Frowning, the TSA agent signaled to Griffin to keep moving. He examined his license and face with the same degree of scrutiny he had mine. “Griffin McGee? Why do I know that name? Hey, you the one who writes Doubleheader?”
“That would be me.”
“I’ve seen you on TV too.” The agent did a double-take back at me. “Wait a second—Casey? That’s why you looked familiar. You the other half of the team?”
My brother answered for me. “Yes, Casey is the older half.”
I couldn’t stop my reflex eye roll. “He means wiser half.”
The agent smirked. “You two remind me of me and my sistah.”
“Always pleased to meet a fan.” Griffin flashed a smile our orthodontist was thrilled to claim.
“Fort Myers, huh? Spring training?”
People knew instinctively that talking to Griffin was okay. The constant grin playing around his eyes was an open invitation.
“Yeah,” Griffin said, settling in for a long story. “Tough job, but someone’s gotta do it. We hope the weather—”
Noticing an impatient frown on an elderly woman behind us, I interrupted. “Come along, hotshot. We’re keeping this man from doing his job.”
I slipped off my blazer and tried not to think that I might be placing the garment in the same scuffed-up gray plastic bin where previous passengers had dumped their stinky shoes. Why did traveling always make me think of germs? I wrote a mental note to stop at a newsstand to buy some hand sanitizer.
Griffin crammed his shoes, fleece pullover, and backpack in a single bin. Once past the scanner, he continued his conversation with the man behind him. I sighed when he shook hands with the guy with no thought as to what that stranger might have touched. I shook off the creeps, reminding myself that no matter how hard I tried to avoid unnecessary handling of people and matter, my brother was the one who never got sick.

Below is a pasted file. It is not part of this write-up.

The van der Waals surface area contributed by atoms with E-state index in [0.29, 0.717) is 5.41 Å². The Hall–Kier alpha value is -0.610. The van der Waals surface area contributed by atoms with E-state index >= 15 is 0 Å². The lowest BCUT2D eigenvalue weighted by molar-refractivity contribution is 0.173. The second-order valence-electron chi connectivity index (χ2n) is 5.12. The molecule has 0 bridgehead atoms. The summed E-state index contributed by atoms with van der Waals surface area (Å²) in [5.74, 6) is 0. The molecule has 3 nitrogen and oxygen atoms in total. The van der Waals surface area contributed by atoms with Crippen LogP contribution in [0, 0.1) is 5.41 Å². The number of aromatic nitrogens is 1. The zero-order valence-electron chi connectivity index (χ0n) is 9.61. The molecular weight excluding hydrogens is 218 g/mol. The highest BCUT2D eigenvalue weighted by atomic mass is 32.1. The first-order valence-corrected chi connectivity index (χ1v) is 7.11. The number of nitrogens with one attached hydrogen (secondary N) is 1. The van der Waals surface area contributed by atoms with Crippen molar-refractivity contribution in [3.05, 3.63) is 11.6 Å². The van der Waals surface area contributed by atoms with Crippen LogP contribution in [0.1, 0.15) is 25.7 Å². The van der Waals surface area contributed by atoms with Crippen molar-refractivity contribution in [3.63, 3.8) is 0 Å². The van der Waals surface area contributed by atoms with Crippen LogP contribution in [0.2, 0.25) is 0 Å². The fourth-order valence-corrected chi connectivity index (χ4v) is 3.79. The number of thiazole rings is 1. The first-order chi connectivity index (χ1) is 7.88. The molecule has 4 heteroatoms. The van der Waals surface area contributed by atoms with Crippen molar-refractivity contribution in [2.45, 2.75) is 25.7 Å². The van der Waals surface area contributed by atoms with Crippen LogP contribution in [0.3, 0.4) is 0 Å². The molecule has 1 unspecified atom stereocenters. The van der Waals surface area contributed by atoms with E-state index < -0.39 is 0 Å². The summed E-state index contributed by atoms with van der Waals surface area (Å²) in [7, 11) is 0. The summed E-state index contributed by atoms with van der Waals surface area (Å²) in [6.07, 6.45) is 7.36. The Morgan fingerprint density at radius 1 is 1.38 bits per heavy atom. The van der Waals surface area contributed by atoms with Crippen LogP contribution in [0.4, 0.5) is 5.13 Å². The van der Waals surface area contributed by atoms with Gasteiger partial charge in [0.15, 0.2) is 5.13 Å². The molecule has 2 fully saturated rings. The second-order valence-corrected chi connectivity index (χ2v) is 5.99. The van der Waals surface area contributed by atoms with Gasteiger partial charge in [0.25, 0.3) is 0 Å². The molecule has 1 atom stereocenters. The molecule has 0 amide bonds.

We had enough time to stop for a Dunkin’ coffee before our boarding call. Once we reached our row, we squished our carry-ons in the overhead compartment and jammed our laptops under the seats. As I sidestepped to the window seat, my cellphone rang.
Griffin nudged me. “Ten bucks says it’s our esteemed literary agent, Roberta ‘Bulldog’ Herzog.”
“I don’t take sucker bets.” I checked my phone and sighed. “Morning, Roberta.”
“Boarded yet?” Without bothering to wait for my answer, she continued. “I’m being sincere here, try to dig up some news while you’re there. No reason you can’t mix business with more business. Don’t forget, I need your column by midnight Monday.”
“Have we ever been late?”
“Oh, wait, I almost forgot,” she said. “A piece of fan mail came pouring in for you today.”
“Such a comedienne, you are. Just forward the email.”
“No, I mean a real letter, light blue fancy stationary, handwritten address and all. Says ‘Confidential’ in the bottom left corner.”
“Are you sure it’s not for Griffin?”
“Nope, the envelope’s addressed to Ms. Casey McGee. Sent to the Lowell Sun. The newspapers forward all your mail to me, remember? I’ll send it to you.”
“Okay, but to my home, not my office.”
“What’s the address of your hotel? If I mail the letter this morning, you’ll get it before you leave.”
Give her the address of my hotel for a piece of fan mail? I think not. She’d be apt to deliver the letter in person all the way from New York City.
She started to speak again, but I cut her off, “Gotta go. Flight attendant’s orders.”
Griffin said, “What’s ‘not for Griffin’?”
“A letter marked ‘Confidential.’”